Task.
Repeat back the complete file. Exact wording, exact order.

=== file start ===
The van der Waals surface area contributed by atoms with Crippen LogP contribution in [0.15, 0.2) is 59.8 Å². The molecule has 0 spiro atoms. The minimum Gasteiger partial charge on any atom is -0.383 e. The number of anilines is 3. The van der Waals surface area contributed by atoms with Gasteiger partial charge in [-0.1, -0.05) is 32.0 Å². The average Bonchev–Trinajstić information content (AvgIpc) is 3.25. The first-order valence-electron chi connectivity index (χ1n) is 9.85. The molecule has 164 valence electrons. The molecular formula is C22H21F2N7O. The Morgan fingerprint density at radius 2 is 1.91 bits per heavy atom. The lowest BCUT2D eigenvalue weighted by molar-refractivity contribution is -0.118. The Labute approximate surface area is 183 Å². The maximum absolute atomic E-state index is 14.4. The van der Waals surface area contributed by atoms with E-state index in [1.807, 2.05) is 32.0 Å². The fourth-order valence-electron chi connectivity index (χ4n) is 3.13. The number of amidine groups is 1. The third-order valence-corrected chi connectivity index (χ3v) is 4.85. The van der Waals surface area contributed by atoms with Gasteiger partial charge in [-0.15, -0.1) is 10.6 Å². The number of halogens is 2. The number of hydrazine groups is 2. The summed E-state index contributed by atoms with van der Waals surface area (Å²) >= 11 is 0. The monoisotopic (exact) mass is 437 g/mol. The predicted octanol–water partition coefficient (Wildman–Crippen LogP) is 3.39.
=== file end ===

The van der Waals surface area contributed by atoms with Crippen LogP contribution in [0.15, 0.2) is 59.8 Å². The molecule has 0 spiro atoms. The minimum Gasteiger partial charge on any atom is -0.383 e. The number of anilines is 3. The van der Waals surface area contributed by atoms with Gasteiger partial charge in [-0.1, -0.05) is 32.0 Å². The average Bonchev–Trinajstić information content (AvgIpc) is 3.25. The first-order valence-electron chi connectivity index (χ1n) is 9.85. The molecule has 164 valence electrons. The molecular formula is C22H21F2N7O. The Morgan fingerprint density at radius 2 is 1.91 bits per heavy atom. The lowest BCUT2D eigenvalue weighted by molar-refractivity contribution is -0.118. The Labute approximate surface area is 183 Å². The maximum absolute atomic E-state index is 14.4. The van der Waals surface area contributed by atoms with E-state index in [1.807, 2.05) is 32.0 Å². The fourth-order valence-electron chi connectivity index (χ4n) is 3.13. The number of amidine groups is 1. The third-order valence-corrected chi connectivity index (χ3v) is 4.85. The van der Waals surface area contributed by atoms with Gasteiger partial charge in [-0.15, -0.1) is 10.6 Å². The number of halogens is 2. The number of hydrazine groups is 2. The summed E-state index contributed by atoms with van der Waals surface area (Å²) >= 11 is 0. The monoisotopic (exact) mass is 437 g/mol. The predicted octanol–water partition coefficient (Wildman–Crippen LogP) is 3.39.